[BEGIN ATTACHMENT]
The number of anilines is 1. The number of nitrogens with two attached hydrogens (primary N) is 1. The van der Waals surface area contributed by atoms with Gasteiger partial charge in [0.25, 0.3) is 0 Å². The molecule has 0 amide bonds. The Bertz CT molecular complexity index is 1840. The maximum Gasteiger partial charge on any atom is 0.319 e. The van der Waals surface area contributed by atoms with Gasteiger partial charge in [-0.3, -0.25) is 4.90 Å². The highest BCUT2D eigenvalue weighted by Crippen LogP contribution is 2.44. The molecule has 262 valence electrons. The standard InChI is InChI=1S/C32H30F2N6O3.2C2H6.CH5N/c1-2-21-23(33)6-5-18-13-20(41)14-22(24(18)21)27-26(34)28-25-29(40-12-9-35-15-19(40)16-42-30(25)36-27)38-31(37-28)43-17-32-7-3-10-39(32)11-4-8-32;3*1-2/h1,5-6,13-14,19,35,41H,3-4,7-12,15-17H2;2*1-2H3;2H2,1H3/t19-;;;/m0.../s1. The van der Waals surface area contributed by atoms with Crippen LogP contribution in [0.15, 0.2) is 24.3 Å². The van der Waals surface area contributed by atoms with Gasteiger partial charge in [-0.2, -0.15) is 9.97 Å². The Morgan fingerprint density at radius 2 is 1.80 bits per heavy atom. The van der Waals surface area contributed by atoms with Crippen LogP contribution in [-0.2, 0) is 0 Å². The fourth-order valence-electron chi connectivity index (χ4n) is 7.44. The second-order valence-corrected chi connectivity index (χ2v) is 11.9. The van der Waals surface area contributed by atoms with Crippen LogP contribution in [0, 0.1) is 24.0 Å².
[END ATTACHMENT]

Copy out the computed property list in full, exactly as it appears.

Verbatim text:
The number of anilines is 1. The number of nitrogens with two attached hydrogens (primary N) is 1. The van der Waals surface area contributed by atoms with Gasteiger partial charge in [0.25, 0.3) is 0 Å². The molecule has 0 amide bonds. The Bertz CT molecular complexity index is 1840. The maximum Gasteiger partial charge on any atom is 0.319 e. The van der Waals surface area contributed by atoms with Gasteiger partial charge in [-0.3, -0.25) is 4.90 Å². The highest BCUT2D eigenvalue weighted by Crippen LogP contribution is 2.44. The molecule has 262 valence electrons. The standard InChI is InChI=1S/C32H30F2N6O3.2C2H6.CH5N/c1-2-21-23(33)6-5-18-13-20(41)14-22(24(18)21)27-26(34)28-25-29(40-12-9-35-15-19(40)16-42-30(25)36-27)38-31(37-28)43-17-32-7-3-10-39(32)11-4-8-32;3*1-2/h1,5-6,13-14,19,35,41H,3-4,7-12,15-17H2;2*1-2H3;2H2,1H3/t19-;;;/m0.../s1. The van der Waals surface area contributed by atoms with Crippen LogP contribution in [0.15, 0.2) is 24.3 Å². The van der Waals surface area contributed by atoms with Gasteiger partial charge in [-0.2, -0.15) is 9.97 Å². The Morgan fingerprint density at radius 2 is 1.80 bits per heavy atom. The van der Waals surface area contributed by atoms with Crippen LogP contribution in [-0.2, 0) is 0 Å². The fourth-order valence-electron chi connectivity index (χ4n) is 7.44. The second-order valence-corrected chi connectivity index (χ2v) is 11.9. The van der Waals surface area contributed by atoms with Crippen LogP contribution in [0, 0.1) is 24.0 Å².